How to Keep Your Packaging Strength Requirements in Check

“Compression” and “stacking strength” are two terms often used as interchangeable references; but in actuality, they are two separate measurements of package performance and one...


November 8, 2012

By Rob Kaszubowski | Manager, Packaging Optimization Practice


“Compression” and “stacking strength” are two terms thrown around the packaging world often as interchangeable references to the strength of a package or corrugated box.  In actuality, these are two totally separate measurements of package performance and one of them has the potential to significantly impact supply chain savings.

A compression measurement describes the potential strength of a box or package.  It is calculated in a laboratory environment under a dynamic, moving load (typically at a rate of ½” per minute) at standard conditions (23°C and 50% Relative Humidity).  The typical testing method uses a compression table and adheres to ASTM D-642 testing protocols.

Stacking strength, on the other hand, measures the size of load a box can endure during transport, storage, and distribution.  Stacking strength, or overall box performance, is tied to a number of factors a package encounters throughout its lifecycle, including pallet pattern layout, pallet quality, storage time, warehouse and transportation environmental conditions, mode of transportation, travel distance, and even the strength of the packaged product itself.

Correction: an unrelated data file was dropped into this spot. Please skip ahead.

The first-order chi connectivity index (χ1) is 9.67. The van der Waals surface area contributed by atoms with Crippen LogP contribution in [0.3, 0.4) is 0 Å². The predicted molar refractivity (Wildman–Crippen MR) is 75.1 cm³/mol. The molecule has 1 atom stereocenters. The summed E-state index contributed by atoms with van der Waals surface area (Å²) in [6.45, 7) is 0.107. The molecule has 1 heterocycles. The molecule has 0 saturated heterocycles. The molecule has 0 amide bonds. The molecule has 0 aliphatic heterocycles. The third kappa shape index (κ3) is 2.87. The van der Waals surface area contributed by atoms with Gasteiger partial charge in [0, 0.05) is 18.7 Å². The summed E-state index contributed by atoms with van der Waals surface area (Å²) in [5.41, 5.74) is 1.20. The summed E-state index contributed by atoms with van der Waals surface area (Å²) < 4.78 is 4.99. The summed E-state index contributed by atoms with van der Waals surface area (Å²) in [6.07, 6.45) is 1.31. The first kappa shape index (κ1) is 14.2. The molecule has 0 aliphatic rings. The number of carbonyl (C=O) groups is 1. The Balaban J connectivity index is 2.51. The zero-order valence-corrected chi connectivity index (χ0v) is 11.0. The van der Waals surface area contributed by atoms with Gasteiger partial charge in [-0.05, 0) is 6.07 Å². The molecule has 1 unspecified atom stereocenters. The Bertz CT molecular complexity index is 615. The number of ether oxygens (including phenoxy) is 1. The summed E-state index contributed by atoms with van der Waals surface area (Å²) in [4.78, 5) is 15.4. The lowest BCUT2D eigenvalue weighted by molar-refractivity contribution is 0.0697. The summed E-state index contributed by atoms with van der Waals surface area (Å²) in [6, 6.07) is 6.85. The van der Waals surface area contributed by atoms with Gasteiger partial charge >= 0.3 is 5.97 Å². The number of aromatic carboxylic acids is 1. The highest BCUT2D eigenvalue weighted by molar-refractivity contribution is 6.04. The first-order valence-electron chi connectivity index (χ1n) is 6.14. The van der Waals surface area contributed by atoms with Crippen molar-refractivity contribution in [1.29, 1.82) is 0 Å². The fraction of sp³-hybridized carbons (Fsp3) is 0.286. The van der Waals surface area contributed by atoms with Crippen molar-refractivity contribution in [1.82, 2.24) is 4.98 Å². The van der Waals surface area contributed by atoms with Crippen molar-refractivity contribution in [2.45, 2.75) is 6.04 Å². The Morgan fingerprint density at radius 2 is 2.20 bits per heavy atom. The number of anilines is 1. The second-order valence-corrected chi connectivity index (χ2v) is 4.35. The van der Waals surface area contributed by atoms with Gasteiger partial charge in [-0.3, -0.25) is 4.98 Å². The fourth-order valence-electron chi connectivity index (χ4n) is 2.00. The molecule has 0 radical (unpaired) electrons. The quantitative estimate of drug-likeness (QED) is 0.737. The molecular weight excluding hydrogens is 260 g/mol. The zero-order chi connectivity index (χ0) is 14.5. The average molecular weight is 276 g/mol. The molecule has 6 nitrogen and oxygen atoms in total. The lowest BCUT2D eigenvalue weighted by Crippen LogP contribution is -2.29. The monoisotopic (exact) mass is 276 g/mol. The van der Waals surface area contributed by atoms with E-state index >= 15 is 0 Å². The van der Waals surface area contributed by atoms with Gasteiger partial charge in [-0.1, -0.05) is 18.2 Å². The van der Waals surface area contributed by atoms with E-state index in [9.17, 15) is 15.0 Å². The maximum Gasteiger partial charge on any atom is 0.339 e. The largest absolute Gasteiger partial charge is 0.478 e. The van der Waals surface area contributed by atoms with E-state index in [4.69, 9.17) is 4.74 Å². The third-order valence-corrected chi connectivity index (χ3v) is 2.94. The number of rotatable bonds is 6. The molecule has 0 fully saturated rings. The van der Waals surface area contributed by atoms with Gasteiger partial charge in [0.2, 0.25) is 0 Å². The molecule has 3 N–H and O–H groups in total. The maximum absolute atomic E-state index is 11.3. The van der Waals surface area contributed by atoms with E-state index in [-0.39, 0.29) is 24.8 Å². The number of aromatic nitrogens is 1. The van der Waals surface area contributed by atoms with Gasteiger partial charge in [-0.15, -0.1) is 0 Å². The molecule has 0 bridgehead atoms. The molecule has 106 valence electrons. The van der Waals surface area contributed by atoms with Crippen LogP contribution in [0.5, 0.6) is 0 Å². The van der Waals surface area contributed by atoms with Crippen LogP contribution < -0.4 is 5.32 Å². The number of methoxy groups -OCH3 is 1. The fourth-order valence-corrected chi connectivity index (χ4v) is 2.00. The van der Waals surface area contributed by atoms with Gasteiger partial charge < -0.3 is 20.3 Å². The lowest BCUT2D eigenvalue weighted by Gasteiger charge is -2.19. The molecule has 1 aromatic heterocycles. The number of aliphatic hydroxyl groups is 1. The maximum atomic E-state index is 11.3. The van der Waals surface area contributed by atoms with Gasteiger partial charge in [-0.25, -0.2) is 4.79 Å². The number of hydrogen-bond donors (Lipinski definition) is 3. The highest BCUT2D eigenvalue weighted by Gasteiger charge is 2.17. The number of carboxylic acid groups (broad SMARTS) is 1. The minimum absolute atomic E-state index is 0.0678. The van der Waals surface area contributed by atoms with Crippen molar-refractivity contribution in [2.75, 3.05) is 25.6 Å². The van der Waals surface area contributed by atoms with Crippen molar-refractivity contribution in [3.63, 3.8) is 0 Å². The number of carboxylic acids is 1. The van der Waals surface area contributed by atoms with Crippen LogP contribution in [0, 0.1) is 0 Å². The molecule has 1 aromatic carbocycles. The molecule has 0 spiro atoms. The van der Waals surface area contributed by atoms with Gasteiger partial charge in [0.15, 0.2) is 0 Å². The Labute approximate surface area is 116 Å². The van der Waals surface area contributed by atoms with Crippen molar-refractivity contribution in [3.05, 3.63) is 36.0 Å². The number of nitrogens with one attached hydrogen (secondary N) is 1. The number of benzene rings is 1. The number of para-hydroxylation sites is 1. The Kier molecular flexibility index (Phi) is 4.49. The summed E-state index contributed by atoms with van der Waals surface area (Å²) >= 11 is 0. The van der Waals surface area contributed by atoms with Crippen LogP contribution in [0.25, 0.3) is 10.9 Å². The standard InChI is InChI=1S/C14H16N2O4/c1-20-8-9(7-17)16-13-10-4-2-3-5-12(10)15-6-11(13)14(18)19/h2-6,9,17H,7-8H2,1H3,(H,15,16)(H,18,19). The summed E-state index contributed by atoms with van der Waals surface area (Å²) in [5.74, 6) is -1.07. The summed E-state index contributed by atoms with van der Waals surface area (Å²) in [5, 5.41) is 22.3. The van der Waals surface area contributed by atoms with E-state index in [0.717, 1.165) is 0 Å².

While stacking strength seems like the obvious measurement of choice, unfortunately it’s easier written about than implemented.  The number of tests and length of time required to test true stacking strength is prohibitively expensive for many companies.  The answer for some is to simply multiply their static load requirements by a “safety factor” to create a minimum lab compression requirement.  But, considering that these factors can range from 2x up to 10x the dead load a box may see, this isn’t really the best practice.

If you truly want to design more effective packaging that strikes a balance between material and supply chain costs, then try these practical exercises to figure out what strength you really require from your packaging:

  • Measure and monitor your environmental conditions during storage and transport. (Don’t forget to factor in any seasonal swings!
  • Determine the amount of strength gained from product load sharing.
  • Review your pallet layout patterns to see if they are optimally designed for loading, storage, and transport.
  • Adjust your safety factors as you measure and monitor packaging and product damage.
  • Use alternate test methods, such as dead load testing per ASTM D-4577.

Such changes could allow you to downgrade material, increase stack heights, or even change transportation modes.  If your packaging has remained unchanged for several years, or your distribution environment has recently changed, now is the time to review your packaging performance requirements. Though a systematic change to your packaging engineering processes may require in-depth analytics, your potential savings will make it well worth the effort.


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